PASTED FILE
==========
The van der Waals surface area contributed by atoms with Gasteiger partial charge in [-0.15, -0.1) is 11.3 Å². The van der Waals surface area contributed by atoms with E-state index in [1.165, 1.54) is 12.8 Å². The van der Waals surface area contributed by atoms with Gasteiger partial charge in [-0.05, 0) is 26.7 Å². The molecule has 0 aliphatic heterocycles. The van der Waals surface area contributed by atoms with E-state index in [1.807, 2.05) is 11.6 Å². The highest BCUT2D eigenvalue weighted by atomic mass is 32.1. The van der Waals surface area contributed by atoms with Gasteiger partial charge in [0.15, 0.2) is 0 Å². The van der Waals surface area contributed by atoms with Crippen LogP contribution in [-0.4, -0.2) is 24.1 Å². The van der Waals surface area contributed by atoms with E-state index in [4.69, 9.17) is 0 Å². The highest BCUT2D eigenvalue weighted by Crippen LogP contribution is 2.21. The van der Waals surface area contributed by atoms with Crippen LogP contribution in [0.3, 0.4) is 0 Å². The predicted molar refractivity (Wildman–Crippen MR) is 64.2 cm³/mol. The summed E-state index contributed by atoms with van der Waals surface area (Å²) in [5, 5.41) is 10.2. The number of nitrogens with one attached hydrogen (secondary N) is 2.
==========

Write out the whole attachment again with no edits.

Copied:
The van der Waals surface area contributed by atoms with Gasteiger partial charge in [-0.15, -0.1) is 11.3 Å². The van der Waals surface area contributed by atoms with E-state index in [1.165, 1.54) is 12.8 Å². The van der Waals surface area contributed by atoms with Gasteiger partial charge in [-0.05, 0) is 26.7 Å². The molecule has 0 aliphatic heterocycles. The van der Waals surface area contributed by atoms with E-state index in [1.807, 2.05) is 11.6 Å². The highest BCUT2D eigenvalue weighted by atomic mass is 32.1. The van der Waals surface area contributed by atoms with Gasteiger partial charge in [0.15, 0.2) is 0 Å². The van der Waals surface area contributed by atoms with Crippen LogP contribution in [-0.4, -0.2) is 24.1 Å². The van der Waals surface area contributed by atoms with E-state index in [4.69, 9.17) is 0 Å². The highest BCUT2D eigenvalue weighted by Crippen LogP contribution is 2.21. The van der Waals surface area contributed by atoms with Crippen LogP contribution in [0.3, 0.4) is 0 Å². The predicted molar refractivity (Wildman–Crippen MR) is 64.2 cm³/mol. The summed E-state index contributed by atoms with van der Waals surface area (Å²) in [5, 5.41) is 10.2. The number of nitrogens with one attached hydrogen (secondary N) is 2.